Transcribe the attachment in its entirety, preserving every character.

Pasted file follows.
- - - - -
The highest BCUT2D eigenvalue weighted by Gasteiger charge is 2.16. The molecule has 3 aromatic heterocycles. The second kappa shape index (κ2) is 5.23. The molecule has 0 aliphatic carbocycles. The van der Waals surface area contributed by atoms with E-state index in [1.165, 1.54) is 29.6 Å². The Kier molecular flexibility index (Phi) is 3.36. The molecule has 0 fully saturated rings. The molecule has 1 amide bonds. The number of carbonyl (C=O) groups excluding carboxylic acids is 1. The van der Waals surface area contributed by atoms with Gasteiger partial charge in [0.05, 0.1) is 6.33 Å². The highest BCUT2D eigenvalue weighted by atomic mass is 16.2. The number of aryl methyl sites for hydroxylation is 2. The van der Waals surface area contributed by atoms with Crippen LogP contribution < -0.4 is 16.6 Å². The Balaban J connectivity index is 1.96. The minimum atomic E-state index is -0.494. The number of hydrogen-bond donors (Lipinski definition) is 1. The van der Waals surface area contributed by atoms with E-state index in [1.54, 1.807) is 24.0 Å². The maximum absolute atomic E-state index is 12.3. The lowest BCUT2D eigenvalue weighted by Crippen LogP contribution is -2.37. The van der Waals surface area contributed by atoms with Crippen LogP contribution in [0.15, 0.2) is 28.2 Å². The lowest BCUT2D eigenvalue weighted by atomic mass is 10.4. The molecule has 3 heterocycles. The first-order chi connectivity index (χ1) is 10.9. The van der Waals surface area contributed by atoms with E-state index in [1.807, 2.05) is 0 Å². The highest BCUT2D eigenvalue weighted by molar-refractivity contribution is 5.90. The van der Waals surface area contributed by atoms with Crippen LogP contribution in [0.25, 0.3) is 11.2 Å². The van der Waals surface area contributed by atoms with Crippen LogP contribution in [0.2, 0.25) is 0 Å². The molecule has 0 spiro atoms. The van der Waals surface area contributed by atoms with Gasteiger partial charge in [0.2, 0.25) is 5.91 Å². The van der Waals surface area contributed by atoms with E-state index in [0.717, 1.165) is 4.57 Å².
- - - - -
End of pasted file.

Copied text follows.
The highest BCUT2D eigenvalue weighted by Gasteiger charge is 2.16. The molecule has 3 aromatic heterocycles. The second kappa shape index (κ2) is 5.23. The molecule has 0 aliphatic carbocycles. The van der Waals surface area contributed by atoms with E-state index in [1.165, 1.54) is 29.6 Å². The Kier molecular flexibility index (Phi) is 3.36. The molecule has 0 fully saturated rings. The molecule has 1 amide bonds. The number of carbonyl (C=O) groups excluding carboxylic acids is 1. The van der Waals surface area contributed by atoms with Gasteiger partial charge in [0.05, 0.1) is 6.33 Å². The highest BCUT2D eigenvalue weighted by atomic mass is 16.2. The number of aryl methyl sites for hydroxylation is 2. The van der Waals surface area contributed by atoms with Crippen LogP contribution < -0.4 is 16.6 Å². The Balaban J connectivity index is 1.96. The minimum atomic E-state index is -0.494. The number of hydrogen-bond donors (Lipinski definition) is 1. The van der Waals surface area contributed by atoms with E-state index in [1.54, 1.807) is 24.0 Å². The maximum absolute atomic E-state index is 12.3. The lowest BCUT2D eigenvalue weighted by Crippen LogP contribution is -2.37. The van der Waals surface area contributed by atoms with Crippen LogP contribution in [0.15, 0.2) is 28.2 Å². The lowest BCUT2D eigenvalue weighted by atomic mass is 10.4. The molecule has 3 heterocycles. The first-order chi connectivity index (χ1) is 10.9. The van der Waals surface area contributed by atoms with E-state index in [1.807, 2.05) is 0 Å². The highest BCUT2D eigenvalue weighted by molar-refractivity contribution is 5.90. The van der Waals surface area contributed by atoms with Crippen LogP contribution in [0.25, 0.3) is 11.2 Å². The van der Waals surface area contributed by atoms with Crippen LogP contribution in [0.2, 0.25) is 0 Å². The molecule has 0 spiro atoms. The van der Waals surface area contributed by atoms with Gasteiger partial charge in [0.2, 0.25) is 5.91 Å². The van der Waals surface area contributed by atoms with E-state index in [0.717, 1.165) is 4.57 Å².